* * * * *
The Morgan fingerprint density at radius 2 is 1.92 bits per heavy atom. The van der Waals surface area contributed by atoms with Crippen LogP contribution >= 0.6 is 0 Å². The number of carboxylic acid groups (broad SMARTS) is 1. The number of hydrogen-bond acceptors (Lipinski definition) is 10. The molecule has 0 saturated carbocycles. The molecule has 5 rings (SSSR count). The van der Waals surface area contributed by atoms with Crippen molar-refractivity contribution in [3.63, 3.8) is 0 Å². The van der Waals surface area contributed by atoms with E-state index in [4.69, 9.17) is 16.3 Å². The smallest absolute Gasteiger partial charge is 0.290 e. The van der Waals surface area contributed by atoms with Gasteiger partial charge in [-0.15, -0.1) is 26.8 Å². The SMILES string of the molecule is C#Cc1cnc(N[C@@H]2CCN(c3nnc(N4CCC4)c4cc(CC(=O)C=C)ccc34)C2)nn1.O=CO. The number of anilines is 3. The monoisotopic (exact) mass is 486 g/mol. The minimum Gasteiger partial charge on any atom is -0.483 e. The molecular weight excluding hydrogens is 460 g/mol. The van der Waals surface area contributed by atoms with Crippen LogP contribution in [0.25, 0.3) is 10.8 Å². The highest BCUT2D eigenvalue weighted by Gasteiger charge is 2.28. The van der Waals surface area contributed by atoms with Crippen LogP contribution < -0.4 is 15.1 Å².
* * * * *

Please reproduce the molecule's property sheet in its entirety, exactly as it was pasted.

The Morgan fingerprint density at radius 2 is 1.92 bits per heavy atom. The van der Waals surface area contributed by atoms with Crippen LogP contribution >= 0.6 is 0 Å². The number of carboxylic acid groups (broad SMARTS) is 1. The number of hydrogen-bond acceptors (Lipinski definition) is 10. The molecule has 0 saturated carbocycles. The molecule has 5 rings (SSSR count). The van der Waals surface area contributed by atoms with Crippen molar-refractivity contribution in [3.63, 3.8) is 0 Å². The van der Waals surface area contributed by atoms with E-state index in [4.69, 9.17) is 16.3 Å². The smallest absolute Gasteiger partial charge is 0.290 e. The van der Waals surface area contributed by atoms with Gasteiger partial charge in [-0.15, -0.1) is 26.8 Å². The SMILES string of the molecule is C#Cc1cnc(N[C@@H]2CCN(c3nnc(N4CCC4)c4cc(CC(=O)C=C)ccc34)C2)nn1.O=CO. The number of anilines is 3. The monoisotopic (exact) mass is 486 g/mol. The minimum Gasteiger partial charge on any atom is -0.483 e. The molecular weight excluding hydrogens is 460 g/mol. The van der Waals surface area contributed by atoms with Crippen LogP contribution in [0.25, 0.3) is 10.8 Å². The highest BCUT2D eigenvalue weighted by Gasteiger charge is 2.28. The van der Waals surface area contributed by atoms with Crippen LogP contribution < -0.4 is 15.1 Å².